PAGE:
Israeli airstrike in Syria targets convoy

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JERUSALEM -- Israeli warplanes carried out a strike deep inside Syrian territory Wednesday, U.S. officials reported, saying they believed that the target was a convoy carrying sophisticated anti-aircraft weaponry on the outskirts of Damascus that was intended for the Hezbollah Shiite militia in Lebanon.

The U.S. officials, who spoke on condition of anonymity, said Israel had notified the United States about the attack, which the Syrian government condemned as an act of "arrogance and aggression." Israel's move demonstrated Tel Aviv's determination to ensure that Hezbollah -- its arch foe in the north -- is unable to take advantage of the chaos in Syria to bolster its arsenal significantly.

The predawn strike was the first time in more than five years that Israel's air force had attacked a target in Syria. While there was no expectation that the beleaguered Assad government had an interest in retaliating, the strike raised concerns that the Syrian civil war had continued to spread beyond its border.

In a statement, the Syrian military denied that a convoy had been struck. It said the attack had hit a scientific research facility in the Damascus suburbs that was used to improve Syria's defenses, and called the attack "a flagrant breach of Syrian sovereignty and airspace."

Israeli officials would not confirm the airstrike, a common tactic in Jerusalem. But it came after days of intense security consultations with Prime Minister Benjamin Netanyahu regarding possible movement of chemical and other weapons around Syria, and warnings that Israel would take action to thwart any possible transfers to Hezbollah.

Thousands of Israelis have crowded gas-mask distribution centers over the last two days. On Sunday, Israel deployed its Iron Dome missile defense system in near Haifa, which was heavily bombed during the 2006 war with Lebanon.

Syria and Israel are technically in a state of war but have long maintained an uneasy peace along their decades-old armistice line. Israel has mostly watched warily and tried to stay out of Syria's raging civil war, fearful of provoking a wider confrontation with Iran and Hezbollah. In November, however, after several mortars fell on Israel's side of the border, its tanks struck a Syrian artillery unit.

Several analysts said that despite the increased tensions, they thought the likelihood of retaliation for the airstrike was relatively low. "It is necessary and correct to prepare for deterioration -- that scenario exists," Danny Yatom, a former chief of the Mossad, Israel's intelligence agency, told Ynet, a news website. "But in my assessment, there will not be a reaction, because neither Hezbollah nor the Syrians have an interest in retaliating." Syrian President Bashar Assad "is deep in his own troubles," Mr. Yatom said, "and Hezbollah is making a great effort to assist him, in parallel with its efforts to obtain weapons, so they won't want to broaden the circle of fighting."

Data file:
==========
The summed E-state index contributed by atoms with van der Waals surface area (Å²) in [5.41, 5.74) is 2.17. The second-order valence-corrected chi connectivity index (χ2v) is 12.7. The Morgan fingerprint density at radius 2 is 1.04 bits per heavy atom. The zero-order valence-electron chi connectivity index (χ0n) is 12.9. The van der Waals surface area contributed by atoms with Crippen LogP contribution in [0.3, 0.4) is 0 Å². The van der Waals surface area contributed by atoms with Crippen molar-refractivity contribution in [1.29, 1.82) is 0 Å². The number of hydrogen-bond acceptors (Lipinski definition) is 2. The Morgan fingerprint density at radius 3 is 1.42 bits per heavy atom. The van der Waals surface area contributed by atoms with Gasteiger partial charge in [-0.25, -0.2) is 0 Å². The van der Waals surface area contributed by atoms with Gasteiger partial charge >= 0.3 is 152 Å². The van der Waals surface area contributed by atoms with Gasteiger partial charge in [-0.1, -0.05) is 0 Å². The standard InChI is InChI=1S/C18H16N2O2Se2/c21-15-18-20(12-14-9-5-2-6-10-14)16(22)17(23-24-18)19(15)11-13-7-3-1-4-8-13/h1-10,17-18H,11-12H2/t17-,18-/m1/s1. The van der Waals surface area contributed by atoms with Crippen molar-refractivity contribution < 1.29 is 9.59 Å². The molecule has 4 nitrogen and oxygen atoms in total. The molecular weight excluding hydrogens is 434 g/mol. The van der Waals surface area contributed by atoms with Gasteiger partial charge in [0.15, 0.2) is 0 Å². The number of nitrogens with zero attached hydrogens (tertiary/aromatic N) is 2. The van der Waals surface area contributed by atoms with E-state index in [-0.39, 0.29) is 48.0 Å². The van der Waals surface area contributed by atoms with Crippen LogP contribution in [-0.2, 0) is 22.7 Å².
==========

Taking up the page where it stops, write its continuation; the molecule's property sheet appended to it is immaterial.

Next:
In the United States, the State Department and Defense Department would not comment on reports of the strike.

The episode illustrated how the escalating Syrian violence, which has already killed more than 60,000, is drawing in neighboring states and threatening to destabilize the region further. Iran has firmly allied itself with Mr. Assad, sending personnel from its Revolutionary Guards Quds Force to Syria and ferrying military equipment to Syria through Iraqi airspace.

Hezbollah, which plays a decisive role in Lebanese politics and has supported Mr. Assad throughout the uprising, has long relied on Syria as both a source of weapons and a conduit for weapons flowing from Iran. Some analysts think Hezbollah may be trying to stock up on weapons now, in case Mr. Assad falls and is replaced by a leadership hostile to the Shiite militia.

One U.S. official said the trucks targeted Wednesday were believed to have been carrying sophisticated SA-17 anti-aircraft weapons. Hezbollah's possession of such weapons would be a serious worry for the Israeli government, said Matthew Levitt, a former intelligence official who is at the Washington Institute for Near East Policy. "Israel is able to fly reconnaissance flights over Lebanon with impunity right now," Mr. Levitt said. "This could cut into its ability to conduct aerial intelligence. The passing along of weapons to Hezbollah by the regime is a real concern."

While some analysts said the Assad government might be providing the weapons to Hezbollah as a reward for its support, others were skeptical that Syria would relinquish such a sophisticated system when it might need it at home.

Hezbollah has boasted that it has replenished and increased its weapons stocks since the 2006 war with Israel. During that war, Israeli bombardments destroyed some of its arms, and other missiles were used in a barrage that killed Israelis as far south as Haifa, and that drove residents of northern Israel into shelters.

The Syrian statement, carried by state television, said an unidentified number of Israeli jets flying below radar had hit the research facility in the Jimraya district, killing two people and causing "huge material damage." It cast the attack as "another addition to the history of Israeli occupation, aggression and criminality against Arabs and Muslims."

The Lebanese army said in a statement Wednesday that Israeli warplanes had carried out two sorties, circling over Lebanon for hours Tuesday and before dawn Wednesday, but made no mention of any attacks.

Jerusalem has long maintained a policy of silence on pre-emptive military strikes. Israel also never admitted to the bombing of a Syrian nuclear reactor in 2007; Syria kept mum about that attack, too.

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